People generally prefer to look at computers while gazing downward, so you may need to adjust your chair height slightly. By changing the viewing angle, you could promote better posture and reduce or eliminate the effects of computer vision syndrome.

9. Bad Body Alignment Might Make You Take More Sick Days

Productivity inevitably goes down when you’re not well enough to come to work, and you might feel too ill to make it to the office if you perpetually assume bad posture. Research shows that back pain is the most common cause of work-related disability and it’s to blame for many missed workdays. As you learned in earlier sections, having poor posture all the time increases the chances of suffering from bothersome back pain later.

Besides keeping your chair at the correct height and sitting in it with your shoulders back, try placing a rolled-up towel between the small of your back and the chair. That simple addition could provide more support to the lower back and reduce the strain that might lead to debilitating pain.

10. Improper Posture Could Result in Headaches

Health professionals have also pinpointed poor posture as a reason many people suffer from headaches in the afternoon. A position called forward head posture results when individuals sit with the neck more than an inch over the first vertebrae — also known as the atlas. For every inch of protrusion, the weight your neck bears increases by 10 pounds. The more tension you harbor in your neck, the more likely it is you’ll get a headache.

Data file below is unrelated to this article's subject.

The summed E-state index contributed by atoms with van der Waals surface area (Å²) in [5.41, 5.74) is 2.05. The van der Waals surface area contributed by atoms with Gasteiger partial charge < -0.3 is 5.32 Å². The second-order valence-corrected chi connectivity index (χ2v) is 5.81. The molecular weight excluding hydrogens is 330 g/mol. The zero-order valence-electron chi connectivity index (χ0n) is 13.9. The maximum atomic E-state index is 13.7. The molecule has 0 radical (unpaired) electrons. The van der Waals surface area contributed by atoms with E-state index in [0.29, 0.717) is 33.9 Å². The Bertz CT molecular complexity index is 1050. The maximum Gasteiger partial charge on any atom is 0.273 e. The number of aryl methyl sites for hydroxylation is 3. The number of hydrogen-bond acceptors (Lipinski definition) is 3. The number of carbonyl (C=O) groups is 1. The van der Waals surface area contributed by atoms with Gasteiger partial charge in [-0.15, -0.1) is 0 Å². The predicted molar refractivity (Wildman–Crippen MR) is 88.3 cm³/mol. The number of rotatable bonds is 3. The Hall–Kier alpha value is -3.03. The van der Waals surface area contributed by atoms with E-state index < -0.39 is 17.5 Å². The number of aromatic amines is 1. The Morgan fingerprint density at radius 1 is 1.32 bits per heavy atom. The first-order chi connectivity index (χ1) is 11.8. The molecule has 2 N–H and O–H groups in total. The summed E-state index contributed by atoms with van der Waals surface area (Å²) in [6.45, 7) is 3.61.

Solve this common problem by bringing your head to a neutral position while simultaneously pushing your chin forward in an exaggerated way. Straighten your spine while imagining someone is lifting you by the base of your skull, then pull your shoulder blades together and downward.

Because so many productivity experts often focus on the latest apps and hacks to help people get more done, they forget a very basic element: posture.

Keeping your body in an improper alignment could make you hurt so badly, it’s hard to concentrate.

If you don’t make efforts to improve, you might become so badly affected that maintaining a regular work schedule becomes impossible.


This is a guest post by Kayla Matthews. She is a productivity blogger and efficiency enthusiast. You can find her on ProductivityTheory.com, on The Huffington Post, and on Google+ and Twitter.

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1 Comment

Posted by LInda Maye Adams  | November 3, 2017 at 8:13AM | Reply

One of the challenges of exercise is that it’s marketed to people who want to lose weight fast, fast, fast, and fit into a bathing suit. If you have exercised in a while and start up, it is going to take a while to get better at it.

After I got out of the Army, I so loathed exercise that I didn’t do anything but walking for many, many years. I started up with Jack La Lanne videos, which, while old-fashioned, was the perfect started for me. Within a week of his exercises, I did see posture improvements. But it took almost eight months before I felt in shape enough to go to the gym to try weights. And another two years to get where I’m at (and that included being sidelined by a broken foot). I get up every hour at work at walk the building and do the gym three times a week. It’s very important to make sure it’s something fun to do, because it’s habit that takes a long time to develop.